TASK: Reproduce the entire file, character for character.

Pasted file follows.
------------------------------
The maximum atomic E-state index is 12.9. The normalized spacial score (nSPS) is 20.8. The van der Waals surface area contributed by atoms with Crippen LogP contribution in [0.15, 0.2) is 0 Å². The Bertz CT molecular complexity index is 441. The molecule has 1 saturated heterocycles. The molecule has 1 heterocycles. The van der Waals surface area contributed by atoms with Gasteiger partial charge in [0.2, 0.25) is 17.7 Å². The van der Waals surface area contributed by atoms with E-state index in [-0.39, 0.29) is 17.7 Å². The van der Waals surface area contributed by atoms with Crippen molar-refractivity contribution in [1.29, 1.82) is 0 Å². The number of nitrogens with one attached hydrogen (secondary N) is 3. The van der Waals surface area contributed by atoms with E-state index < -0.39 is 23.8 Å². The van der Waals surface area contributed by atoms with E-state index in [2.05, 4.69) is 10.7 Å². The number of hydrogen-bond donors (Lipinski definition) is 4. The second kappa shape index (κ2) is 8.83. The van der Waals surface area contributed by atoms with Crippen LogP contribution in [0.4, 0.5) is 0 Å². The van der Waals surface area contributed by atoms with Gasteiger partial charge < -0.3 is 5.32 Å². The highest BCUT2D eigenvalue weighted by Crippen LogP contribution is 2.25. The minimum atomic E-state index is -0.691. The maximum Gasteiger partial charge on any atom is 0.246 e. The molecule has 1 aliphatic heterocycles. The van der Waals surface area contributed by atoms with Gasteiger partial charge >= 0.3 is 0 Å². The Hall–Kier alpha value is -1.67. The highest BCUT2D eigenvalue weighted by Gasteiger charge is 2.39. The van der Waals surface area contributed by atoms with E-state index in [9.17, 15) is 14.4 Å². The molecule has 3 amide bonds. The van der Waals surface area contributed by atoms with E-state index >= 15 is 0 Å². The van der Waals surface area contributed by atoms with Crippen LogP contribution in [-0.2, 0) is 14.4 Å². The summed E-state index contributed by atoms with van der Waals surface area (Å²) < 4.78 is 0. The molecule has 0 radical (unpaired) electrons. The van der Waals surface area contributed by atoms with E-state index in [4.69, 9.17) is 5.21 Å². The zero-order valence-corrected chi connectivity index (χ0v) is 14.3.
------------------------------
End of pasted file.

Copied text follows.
The maximum atomic E-state index is 12.9. The normalized spacial score (nSPS) is 20.8. The van der Waals surface area contributed by atoms with Crippen LogP contribution in [0.15, 0.2) is 0 Å². The Bertz CT molecular complexity index is 441. The molecule has 1 saturated heterocycles. The molecule has 1 heterocycles. The van der Waals surface area contributed by atoms with Gasteiger partial charge in [0.2, 0.25) is 17.7 Å². The van der Waals surface area contributed by atoms with E-state index in [-0.39, 0.29) is 17.7 Å². The van der Waals surface area contributed by atoms with Crippen molar-refractivity contribution in [1.29, 1.82) is 0 Å². The number of nitrogens with one attached hydrogen (secondary N) is 3. The van der Waals surface area contributed by atoms with E-state index < -0.39 is 23.8 Å². The van der Waals surface area contributed by atoms with E-state index in [2.05, 4.69) is 10.7 Å². The number of hydrogen-bond donors (Lipinski definition) is 4. The second kappa shape index (κ2) is 8.83. The van der Waals surface area contributed by atoms with Crippen LogP contribution in [0.4, 0.5) is 0 Å². The van der Waals surface area contributed by atoms with Gasteiger partial charge < -0.3 is 5.32 Å². The highest BCUT2D eigenvalue weighted by Crippen LogP contribution is 2.25. The minimum atomic E-state index is -0.691. The maximum Gasteiger partial charge on any atom is 0.246 e. The molecule has 1 aliphatic heterocycles. The van der Waals surface area contributed by atoms with Gasteiger partial charge >= 0.3 is 0 Å². The Hall–Kier alpha value is -1.67. The highest BCUT2D eigenvalue weighted by Gasteiger charge is 2.39. The van der Waals surface area contributed by atoms with E-state index in [9.17, 15) is 14.4 Å². The molecule has 3 amide bonds. The van der Waals surface area contributed by atoms with E-state index >= 15 is 0 Å². The van der Waals surface area contributed by atoms with Crippen LogP contribution in [-0.2, 0) is 14.4 Å². The summed E-state index contributed by atoms with van der Waals surface area (Å²) < 4.78 is 0. The molecule has 0 radical (unpaired) electrons. The van der Waals surface area contributed by atoms with E-state index in [4.69, 9.17) is 5.21 Å². The zero-order valence-corrected chi connectivity index (χ0v) is 14.3.